A new study published in the December 18th issue of Environmental Health Perspectives states that women in their third trimester of pregnancy increase the risk of their child being autistic is exposed to high levels of particulate matter or air pollution. Bloomberg reports that researchers at the Harvard School of Public Health came to this conclusion using data that had begun to be taken as early as 1989 and involved more than 100,000 nurses across the United States.
“One of the unique aspects of the study we did is that it provides an even stronger piece of evidence for there being a causal effect,” said [Marc] Weisskopf, an associate professor of environmental and occupational epidemiology at Harvard in Boston. “It’s really the pollution doing it.”
As you all may know, autism is diagnosed due to behavioral changes in kids as young as age 5. Recent research states autism may start due to certain brain cells failing to develop properly while babies evolve in their mother’s womb. Bloomberg further reveals:
Researchers focused on 1,767 children born from 1990 to 2002, including 245 diagnosed with autism. The design of the study and the results rule out many confounding measures that can create a bias, Weisskopf said. The researchers took into account socioeconomic factors that can influence exposure to pollution or play a role in whether a child is diagnosed with autism.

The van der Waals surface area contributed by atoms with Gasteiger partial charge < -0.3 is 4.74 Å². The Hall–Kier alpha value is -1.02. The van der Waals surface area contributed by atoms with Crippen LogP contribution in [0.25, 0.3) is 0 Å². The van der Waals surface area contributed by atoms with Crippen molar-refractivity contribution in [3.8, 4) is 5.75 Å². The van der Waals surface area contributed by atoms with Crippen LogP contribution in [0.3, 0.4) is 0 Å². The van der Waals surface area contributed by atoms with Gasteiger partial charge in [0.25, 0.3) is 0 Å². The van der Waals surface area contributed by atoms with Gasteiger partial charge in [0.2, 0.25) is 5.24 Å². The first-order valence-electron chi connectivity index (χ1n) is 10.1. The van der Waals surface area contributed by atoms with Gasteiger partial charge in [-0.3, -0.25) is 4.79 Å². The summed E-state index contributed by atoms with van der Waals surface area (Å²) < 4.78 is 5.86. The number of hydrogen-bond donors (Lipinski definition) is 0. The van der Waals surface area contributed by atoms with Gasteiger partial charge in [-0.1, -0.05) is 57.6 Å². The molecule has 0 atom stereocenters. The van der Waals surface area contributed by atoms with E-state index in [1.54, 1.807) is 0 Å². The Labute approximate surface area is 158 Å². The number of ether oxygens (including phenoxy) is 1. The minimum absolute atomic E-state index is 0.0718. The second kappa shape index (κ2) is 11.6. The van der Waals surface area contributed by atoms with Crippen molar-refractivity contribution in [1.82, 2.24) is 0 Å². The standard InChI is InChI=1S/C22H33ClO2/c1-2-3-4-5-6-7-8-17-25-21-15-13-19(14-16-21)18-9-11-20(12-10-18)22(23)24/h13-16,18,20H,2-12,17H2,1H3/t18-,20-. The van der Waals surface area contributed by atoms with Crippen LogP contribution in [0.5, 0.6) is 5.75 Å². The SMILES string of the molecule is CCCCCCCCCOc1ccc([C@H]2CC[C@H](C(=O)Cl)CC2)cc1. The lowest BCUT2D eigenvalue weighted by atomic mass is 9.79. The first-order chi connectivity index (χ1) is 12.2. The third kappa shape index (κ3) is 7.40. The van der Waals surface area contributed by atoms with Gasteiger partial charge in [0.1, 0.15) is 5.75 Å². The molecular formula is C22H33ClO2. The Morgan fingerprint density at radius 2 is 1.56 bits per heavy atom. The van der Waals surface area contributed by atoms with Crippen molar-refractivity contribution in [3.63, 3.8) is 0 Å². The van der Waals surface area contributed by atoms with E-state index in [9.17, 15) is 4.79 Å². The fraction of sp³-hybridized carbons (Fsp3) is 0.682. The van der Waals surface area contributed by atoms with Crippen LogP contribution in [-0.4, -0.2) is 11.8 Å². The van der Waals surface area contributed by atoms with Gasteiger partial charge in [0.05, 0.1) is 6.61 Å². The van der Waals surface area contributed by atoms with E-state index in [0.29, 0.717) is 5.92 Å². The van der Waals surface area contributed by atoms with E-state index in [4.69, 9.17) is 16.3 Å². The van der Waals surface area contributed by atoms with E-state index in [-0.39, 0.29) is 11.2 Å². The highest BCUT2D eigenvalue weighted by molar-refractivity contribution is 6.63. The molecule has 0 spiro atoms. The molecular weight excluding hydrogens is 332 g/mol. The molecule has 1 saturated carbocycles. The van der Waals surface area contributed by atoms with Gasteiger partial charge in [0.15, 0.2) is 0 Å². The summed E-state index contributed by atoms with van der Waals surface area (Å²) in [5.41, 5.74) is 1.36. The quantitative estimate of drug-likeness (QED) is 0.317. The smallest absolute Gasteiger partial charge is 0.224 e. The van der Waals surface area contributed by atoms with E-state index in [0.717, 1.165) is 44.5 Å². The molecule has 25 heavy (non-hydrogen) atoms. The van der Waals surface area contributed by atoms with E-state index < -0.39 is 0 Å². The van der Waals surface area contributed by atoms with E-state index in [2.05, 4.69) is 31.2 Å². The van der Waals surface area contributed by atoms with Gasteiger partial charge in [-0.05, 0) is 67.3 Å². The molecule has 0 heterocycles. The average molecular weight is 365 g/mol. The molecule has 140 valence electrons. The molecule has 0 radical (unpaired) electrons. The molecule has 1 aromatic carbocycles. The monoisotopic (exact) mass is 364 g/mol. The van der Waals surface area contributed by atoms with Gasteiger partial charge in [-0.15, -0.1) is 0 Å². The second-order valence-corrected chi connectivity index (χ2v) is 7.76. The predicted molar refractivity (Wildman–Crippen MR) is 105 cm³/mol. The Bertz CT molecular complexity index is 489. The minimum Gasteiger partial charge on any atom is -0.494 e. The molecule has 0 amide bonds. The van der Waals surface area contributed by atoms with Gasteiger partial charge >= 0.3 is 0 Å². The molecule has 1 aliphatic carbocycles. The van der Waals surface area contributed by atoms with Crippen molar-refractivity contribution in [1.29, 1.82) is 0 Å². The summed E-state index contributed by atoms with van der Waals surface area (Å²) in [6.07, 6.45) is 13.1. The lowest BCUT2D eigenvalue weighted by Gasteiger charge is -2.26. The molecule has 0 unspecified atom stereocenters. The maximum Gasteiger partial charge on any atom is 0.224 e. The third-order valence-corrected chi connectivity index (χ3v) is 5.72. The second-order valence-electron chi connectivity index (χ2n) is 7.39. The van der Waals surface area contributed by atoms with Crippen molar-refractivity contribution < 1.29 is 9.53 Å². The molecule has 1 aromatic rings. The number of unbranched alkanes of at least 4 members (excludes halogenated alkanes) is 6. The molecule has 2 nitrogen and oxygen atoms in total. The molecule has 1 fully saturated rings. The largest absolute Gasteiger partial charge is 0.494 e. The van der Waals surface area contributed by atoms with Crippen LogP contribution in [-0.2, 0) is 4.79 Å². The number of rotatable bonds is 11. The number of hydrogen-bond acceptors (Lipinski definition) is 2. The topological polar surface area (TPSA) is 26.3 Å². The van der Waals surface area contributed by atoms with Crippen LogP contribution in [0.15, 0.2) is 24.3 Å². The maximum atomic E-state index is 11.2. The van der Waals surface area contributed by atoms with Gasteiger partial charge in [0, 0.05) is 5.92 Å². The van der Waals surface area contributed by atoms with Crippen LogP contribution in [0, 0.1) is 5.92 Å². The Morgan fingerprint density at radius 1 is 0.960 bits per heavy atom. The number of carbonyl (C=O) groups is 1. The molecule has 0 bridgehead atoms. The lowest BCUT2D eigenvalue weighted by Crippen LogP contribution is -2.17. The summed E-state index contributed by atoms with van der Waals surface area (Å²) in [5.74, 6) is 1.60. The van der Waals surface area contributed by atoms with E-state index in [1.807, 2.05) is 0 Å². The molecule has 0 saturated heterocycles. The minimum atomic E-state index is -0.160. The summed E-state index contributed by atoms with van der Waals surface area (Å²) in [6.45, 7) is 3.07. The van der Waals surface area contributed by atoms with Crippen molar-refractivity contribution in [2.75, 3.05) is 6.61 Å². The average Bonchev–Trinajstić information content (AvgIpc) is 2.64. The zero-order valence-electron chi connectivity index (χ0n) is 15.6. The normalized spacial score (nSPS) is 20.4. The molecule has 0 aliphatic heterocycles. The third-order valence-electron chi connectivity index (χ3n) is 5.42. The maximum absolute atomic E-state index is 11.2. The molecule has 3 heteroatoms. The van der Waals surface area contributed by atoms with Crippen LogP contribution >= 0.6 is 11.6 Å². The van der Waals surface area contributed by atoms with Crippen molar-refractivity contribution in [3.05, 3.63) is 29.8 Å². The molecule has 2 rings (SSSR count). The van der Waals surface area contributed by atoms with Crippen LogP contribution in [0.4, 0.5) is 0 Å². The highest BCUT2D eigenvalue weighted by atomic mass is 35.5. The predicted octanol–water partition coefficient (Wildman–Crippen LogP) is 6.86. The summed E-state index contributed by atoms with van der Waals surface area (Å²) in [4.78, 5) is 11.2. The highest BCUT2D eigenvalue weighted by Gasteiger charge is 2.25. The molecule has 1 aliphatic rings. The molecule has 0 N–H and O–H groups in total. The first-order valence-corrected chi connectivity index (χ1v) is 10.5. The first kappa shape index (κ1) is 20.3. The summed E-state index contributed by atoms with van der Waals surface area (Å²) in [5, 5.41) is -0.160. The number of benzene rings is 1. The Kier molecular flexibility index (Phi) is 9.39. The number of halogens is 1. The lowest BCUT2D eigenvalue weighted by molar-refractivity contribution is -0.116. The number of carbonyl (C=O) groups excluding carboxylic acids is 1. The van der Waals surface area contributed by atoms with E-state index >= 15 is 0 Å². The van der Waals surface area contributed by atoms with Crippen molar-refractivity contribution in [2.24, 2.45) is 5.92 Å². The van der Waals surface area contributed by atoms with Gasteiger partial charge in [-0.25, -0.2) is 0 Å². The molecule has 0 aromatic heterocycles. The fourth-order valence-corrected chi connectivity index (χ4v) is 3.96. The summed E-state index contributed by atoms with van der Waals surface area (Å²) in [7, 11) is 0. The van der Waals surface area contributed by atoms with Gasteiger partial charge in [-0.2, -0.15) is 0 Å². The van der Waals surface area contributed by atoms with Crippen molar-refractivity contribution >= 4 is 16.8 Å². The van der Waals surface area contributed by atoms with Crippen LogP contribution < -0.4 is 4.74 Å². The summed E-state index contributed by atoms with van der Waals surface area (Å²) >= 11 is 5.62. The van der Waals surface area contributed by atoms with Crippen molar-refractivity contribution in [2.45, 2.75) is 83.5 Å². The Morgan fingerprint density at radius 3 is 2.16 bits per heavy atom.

The fact that pollution caused problems only during pregnancy strengthened the findings, since it’s unlikely other factors would have changed markedly before or after those nine months, he said in a telephone interview.
Fortunately, there is still doubt about the study’s accuracy. Charis Eng, chairwoman of the Lerner Research Institute’s Genomic Medicine Institute at the Cleveland Clinic in Ohio says the root cause of autism still remains a mystery. As far as the accuracy of the manuscript is concerned, she said its findings aren’t definitive and its findings might be coincidental.
Since this study has been published that means it has been peer reviewed. Therefore, in theory, it is supposed to have been vetted by others in the field who are supposed to check the study’s conclusions and invalidate any incorrect assertions. In practice is another story. I have come to understand that science has become so hyper specialized that many fields of science publications have a small amount of scientists who can act as referees.
Meantime, like what environmentalists are doing with fracking and pesticides, this study can be used as one more arrow in their quiver to use to lobby for economic controls. The doubt raised by Charis Eng would not be enough to dissuade other political scientists to use it as a basis for other research pieces down the line that can make the news and then be used as a launching pad by green groups to lobby for more environmental controls.